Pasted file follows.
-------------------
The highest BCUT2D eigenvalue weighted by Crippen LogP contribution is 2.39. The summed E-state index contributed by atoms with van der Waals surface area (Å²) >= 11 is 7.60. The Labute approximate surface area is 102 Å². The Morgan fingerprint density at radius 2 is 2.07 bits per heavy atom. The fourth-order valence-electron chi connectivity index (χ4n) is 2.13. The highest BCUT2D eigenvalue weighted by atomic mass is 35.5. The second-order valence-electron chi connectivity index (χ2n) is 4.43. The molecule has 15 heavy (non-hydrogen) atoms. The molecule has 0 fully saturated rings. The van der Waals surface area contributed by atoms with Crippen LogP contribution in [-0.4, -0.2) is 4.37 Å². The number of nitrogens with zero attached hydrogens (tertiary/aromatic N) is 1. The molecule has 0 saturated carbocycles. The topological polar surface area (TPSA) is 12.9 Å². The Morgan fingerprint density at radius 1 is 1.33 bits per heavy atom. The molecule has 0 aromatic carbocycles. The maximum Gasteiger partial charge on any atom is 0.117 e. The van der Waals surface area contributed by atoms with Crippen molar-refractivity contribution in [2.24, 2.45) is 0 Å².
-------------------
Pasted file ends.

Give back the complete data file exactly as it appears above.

The highest BCUT2D eigenvalue weighted by Crippen LogP contribution is 2.39. The summed E-state index contributed by atoms with van der Waals surface area (Å²) >= 11 is 7.60. The Labute approximate surface area is 102 Å². The Morgan fingerprint density at radius 2 is 2.07 bits per heavy atom. The fourth-order valence-electron chi connectivity index (χ4n) is 2.13. The highest BCUT2D eigenvalue weighted by atomic mass is 35.5. The second-order valence-electron chi connectivity index (χ2n) is 4.43. The molecule has 15 heavy (non-hydrogen) atoms. The molecule has 0 fully saturated rings. The van der Waals surface area contributed by atoms with Crippen LogP contribution in [-0.4, -0.2) is 4.37 Å². The number of nitrogens with zero attached hydrogens (tertiary/aromatic N) is 1. The molecule has 0 saturated carbocycles. The topological polar surface area (TPSA) is 12.9 Å². The Morgan fingerprint density at radius 1 is 1.33 bits per heavy atom. The molecule has 0 aromatic carbocycles. The maximum Gasteiger partial charge on any atom is 0.117 e. The van der Waals surface area contributed by atoms with Crippen molar-refractivity contribution in [2.24, 2.45) is 0 Å².